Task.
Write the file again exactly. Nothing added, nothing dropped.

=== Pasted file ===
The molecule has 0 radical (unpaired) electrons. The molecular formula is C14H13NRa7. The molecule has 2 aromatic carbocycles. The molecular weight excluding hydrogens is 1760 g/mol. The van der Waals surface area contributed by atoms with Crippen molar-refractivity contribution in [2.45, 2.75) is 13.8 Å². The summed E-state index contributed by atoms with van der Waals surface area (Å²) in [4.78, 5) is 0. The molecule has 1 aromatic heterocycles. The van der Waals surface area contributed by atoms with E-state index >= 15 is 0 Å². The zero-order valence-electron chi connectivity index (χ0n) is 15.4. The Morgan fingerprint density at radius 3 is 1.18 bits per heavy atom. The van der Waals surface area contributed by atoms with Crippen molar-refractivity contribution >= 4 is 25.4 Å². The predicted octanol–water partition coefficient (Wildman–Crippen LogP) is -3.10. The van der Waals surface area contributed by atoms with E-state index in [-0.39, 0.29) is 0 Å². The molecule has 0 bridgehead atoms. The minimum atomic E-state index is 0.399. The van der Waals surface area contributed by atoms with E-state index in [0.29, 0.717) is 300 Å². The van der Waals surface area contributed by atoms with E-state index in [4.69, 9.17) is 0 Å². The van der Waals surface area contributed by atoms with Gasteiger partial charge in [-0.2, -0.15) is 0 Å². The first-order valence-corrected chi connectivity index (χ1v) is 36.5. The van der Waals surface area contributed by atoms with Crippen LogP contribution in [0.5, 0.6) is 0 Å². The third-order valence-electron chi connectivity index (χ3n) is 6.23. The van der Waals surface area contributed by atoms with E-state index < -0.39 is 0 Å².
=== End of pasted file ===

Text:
The molecule has 0 radical (unpaired) electrons. The molecular formula is C14H13NRa7. The molecule has 2 aromatic carbocycles. The molecular weight excluding hydrogens is 1760 g/mol. The van der Waals surface area contributed by atoms with Crippen molar-refractivity contribution in [2.45, 2.75) is 13.8 Å². The summed E-state index contributed by atoms with van der Waals surface area (Å²) in [4.78, 5) is 0. The molecule has 1 aromatic heterocycles. The van der Waals surface area contributed by atoms with E-state index >= 15 is 0 Å². The zero-order valence-electron chi connectivity index (χ0n) is 15.4. The Morgan fingerprint density at radius 3 is 1.18 bits per heavy atom. The van der Waals surface area contributed by atoms with Crippen molar-refractivity contribution >= 4 is 25.4 Å². The predicted octanol–water partition coefficient (Wildman–Crippen LogP) is -3.10. The van der Waals surface area contributed by atoms with E-state index in [-0.39, 0.29) is 0 Å². The molecule has 0 bridgehead atoms. The minimum atomic E-state index is 0.399. The van der Waals surface area contributed by atoms with E-state index in [0.29, 0.717) is 300 Å². The van der Waals surface area contributed by atoms with E-state index in [4.69, 9.17) is 0 Å². The van der Waals surface area contributed by atoms with Gasteiger partial charge in [-0.2, -0.15) is 0 Å². The first-order valence-corrected chi connectivity index (χ1v) is 36.5. The van der Waals surface area contributed by atoms with Crippen LogP contribution in [0.5, 0.6) is 0 Å². The third-order valence-electron chi connectivity index (χ3n) is 6.23. The van der Waals surface area contributed by atoms with E-state index < -0.39 is 0 Å².